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Publication numberUS7595505 B2
Publication typeGrant
Application numberUS 12/132,648
Publication dateSep 29, 2009
Filing dateJun 4, 2008
Priority dateJul 30, 2007
Fee statusPaid
Also published asCN101359720A, CN101359720B, US20090032810
Publication number12132648, 132648, US 7595505 B2, US 7595505B2, US-B2-7595505, US7595505 B2, US7595505B2
InventorsTakashi Aoki
Original AssigneeSeiko Epson Corporation
Export CitationBiBTeX, EndNote, RefMan
External Links: USPTO, USPTO Assignment, Espacenet
Organic transistor and active-matrix substrate
US 7595505 B2
Abstract
An organic transistor includes a gate electrode having a predetermined length, source and drain electrodes overlapping the gate electrode in plan view, a channel region formed of the organic semiconductor between the source and drain electrodes, and a functional portion disposed on a first side of the gate electrode in a length direction thereof and connected to the drain electrode through a strip-like connection wiring line. A strip-like dummy connection wiring line is connected to the drain electrode so as to extend toward a second side of the gate electrode in the length direction thereof and has a width that is less than twice the width of the connection wiring line. The connection wiring line extends to or beyond an edge of the gate electrode on the first side, and the dummy connection wiring line extends to or beyond an edge of the gate electrode on the second side.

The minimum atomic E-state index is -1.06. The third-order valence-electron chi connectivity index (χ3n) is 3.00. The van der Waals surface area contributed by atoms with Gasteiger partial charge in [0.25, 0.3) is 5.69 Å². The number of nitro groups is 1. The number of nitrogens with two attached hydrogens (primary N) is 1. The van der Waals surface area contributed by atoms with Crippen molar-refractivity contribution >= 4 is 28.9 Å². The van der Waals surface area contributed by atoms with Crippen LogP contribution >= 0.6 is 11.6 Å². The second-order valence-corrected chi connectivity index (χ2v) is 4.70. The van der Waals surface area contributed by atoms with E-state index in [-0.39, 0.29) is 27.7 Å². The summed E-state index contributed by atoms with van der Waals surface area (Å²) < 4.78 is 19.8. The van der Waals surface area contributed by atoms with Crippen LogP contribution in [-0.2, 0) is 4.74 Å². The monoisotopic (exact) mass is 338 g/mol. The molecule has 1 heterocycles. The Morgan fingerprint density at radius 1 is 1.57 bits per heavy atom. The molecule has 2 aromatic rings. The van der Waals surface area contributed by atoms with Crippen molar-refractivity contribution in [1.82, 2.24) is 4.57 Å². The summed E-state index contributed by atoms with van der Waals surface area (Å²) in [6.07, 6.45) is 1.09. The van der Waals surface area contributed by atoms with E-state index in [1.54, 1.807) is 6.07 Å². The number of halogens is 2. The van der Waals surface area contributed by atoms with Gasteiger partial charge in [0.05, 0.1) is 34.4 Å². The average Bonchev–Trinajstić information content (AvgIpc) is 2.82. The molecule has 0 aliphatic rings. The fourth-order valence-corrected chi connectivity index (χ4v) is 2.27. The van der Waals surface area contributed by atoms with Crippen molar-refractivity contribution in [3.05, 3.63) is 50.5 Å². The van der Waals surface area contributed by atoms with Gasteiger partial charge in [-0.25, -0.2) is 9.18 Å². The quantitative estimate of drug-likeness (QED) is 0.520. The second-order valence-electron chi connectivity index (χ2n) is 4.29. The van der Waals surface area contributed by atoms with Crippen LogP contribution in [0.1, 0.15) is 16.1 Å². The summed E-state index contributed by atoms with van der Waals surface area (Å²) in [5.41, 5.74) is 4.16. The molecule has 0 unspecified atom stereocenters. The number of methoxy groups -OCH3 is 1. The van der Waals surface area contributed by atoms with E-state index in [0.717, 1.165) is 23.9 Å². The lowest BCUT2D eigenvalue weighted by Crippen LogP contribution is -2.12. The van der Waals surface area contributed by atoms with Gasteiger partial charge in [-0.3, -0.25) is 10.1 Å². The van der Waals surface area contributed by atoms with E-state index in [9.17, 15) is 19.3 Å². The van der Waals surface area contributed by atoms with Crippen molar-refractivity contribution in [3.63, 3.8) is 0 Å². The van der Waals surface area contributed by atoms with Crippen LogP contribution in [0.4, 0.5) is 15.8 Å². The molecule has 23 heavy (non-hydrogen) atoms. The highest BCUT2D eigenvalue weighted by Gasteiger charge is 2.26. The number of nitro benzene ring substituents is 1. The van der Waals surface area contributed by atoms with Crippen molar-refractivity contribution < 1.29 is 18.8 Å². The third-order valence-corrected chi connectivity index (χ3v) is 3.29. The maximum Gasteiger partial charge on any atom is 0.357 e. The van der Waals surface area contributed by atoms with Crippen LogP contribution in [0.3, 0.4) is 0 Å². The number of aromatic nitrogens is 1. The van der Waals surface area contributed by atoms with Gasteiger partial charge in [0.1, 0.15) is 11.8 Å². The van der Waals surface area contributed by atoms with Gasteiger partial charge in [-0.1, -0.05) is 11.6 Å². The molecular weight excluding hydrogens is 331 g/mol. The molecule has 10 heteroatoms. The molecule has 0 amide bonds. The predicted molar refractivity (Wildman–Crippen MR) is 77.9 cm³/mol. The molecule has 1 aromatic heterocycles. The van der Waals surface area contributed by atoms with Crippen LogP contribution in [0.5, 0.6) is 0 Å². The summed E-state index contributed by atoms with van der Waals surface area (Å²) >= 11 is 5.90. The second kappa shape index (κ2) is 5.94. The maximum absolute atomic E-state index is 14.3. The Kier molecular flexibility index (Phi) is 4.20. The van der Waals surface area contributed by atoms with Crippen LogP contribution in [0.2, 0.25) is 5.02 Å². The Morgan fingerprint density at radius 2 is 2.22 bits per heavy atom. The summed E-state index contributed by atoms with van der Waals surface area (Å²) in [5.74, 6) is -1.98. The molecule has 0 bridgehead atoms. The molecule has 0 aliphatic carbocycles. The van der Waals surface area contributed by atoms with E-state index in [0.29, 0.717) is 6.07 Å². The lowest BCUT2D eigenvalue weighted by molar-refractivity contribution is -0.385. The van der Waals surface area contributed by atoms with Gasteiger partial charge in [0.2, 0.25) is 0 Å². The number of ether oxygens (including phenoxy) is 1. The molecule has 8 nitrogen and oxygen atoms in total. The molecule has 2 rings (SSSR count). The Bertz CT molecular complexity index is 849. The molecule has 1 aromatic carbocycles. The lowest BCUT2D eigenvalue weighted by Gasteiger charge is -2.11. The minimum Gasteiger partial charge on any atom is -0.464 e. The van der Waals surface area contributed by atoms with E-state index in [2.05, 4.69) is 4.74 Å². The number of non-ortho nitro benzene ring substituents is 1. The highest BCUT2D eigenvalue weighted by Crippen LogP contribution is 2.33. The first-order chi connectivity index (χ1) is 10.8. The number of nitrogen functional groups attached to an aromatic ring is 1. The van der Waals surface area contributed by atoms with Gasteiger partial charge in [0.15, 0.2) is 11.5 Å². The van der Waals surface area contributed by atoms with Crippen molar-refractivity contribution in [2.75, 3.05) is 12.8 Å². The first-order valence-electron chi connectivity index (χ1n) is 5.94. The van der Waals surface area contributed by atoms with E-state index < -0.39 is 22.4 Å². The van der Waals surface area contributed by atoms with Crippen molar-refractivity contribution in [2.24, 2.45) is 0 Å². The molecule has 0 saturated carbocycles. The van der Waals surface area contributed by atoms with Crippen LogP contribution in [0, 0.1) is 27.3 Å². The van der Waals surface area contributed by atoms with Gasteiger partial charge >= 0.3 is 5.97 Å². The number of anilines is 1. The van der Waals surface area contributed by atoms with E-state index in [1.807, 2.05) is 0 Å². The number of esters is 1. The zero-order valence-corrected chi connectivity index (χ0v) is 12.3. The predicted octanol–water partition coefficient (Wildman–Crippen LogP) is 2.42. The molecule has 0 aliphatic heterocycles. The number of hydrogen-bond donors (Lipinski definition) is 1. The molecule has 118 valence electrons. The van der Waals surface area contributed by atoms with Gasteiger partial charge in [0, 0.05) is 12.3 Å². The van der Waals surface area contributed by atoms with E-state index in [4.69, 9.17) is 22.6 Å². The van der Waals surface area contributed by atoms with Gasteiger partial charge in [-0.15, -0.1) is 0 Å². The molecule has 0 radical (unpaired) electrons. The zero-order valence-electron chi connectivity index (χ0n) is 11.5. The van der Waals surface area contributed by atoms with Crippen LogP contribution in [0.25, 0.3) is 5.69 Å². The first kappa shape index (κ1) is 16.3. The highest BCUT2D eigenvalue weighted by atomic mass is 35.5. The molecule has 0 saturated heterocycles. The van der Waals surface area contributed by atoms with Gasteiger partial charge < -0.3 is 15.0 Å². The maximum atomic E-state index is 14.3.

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Claims(7)
1. An organic transistor comprising:
a gate electrode having a predetermined length;
source and drain electrodes overlapping the gate electrode in plan view;
an organic semiconductor portion formed of an organic material between the source and drain electrodes;
a channel region provided in the organic semiconductor portion to function as a channel between the source and drain electrodes; and
a functional portion disposed on a first side of the gate electrode in a length direction thereof and connected to the drain electrode through a strip-like connection wiring line;
wherein the entire drain electrode overlaps the gate electrode in plan view, the connection wiring line being connected to the drain electrode so as to extend toward the first side, a strip-like dummy connection wiring line being connected to the drain electrode so as to extend toward a second side of the gate electrode in the length direction thereof and having a width that is less than twice the width of the connection wiring line; and
wherein the connection wiring line extends to or beyond an edge of the gate electrode on the first side and the dummy connection wiring line extends to or beyond an edge of the gate electrode on the second side.
2. The organic transistor according to claim 1, wherein the connection wiring line and the dummy connection wiring line have the same width.
3. The organic transistor according to claim 1, wherein the source and drain electrodes have an interdigital shape.
4. The organic transistor according to claim 1, wherein the connection wiring line is formed by photolithography and has a width of 1 to 10 μm.
5. The organic transistor according to claim 1, wherein the connection wiring line is formed by printing and has a width of 10 to 100 μm.
6. The organic transistor according to claim 1, wherein the entire organic semiconductor portion overlaps the gate electrode in plan view.
7. An active-matrix substrate comprising a plurality of organic transistors according to claim 1.
Description
BACKGROUND

1. Technical Field

The present invention relates to organic transistors and active-matrix substrates.

2. Related Art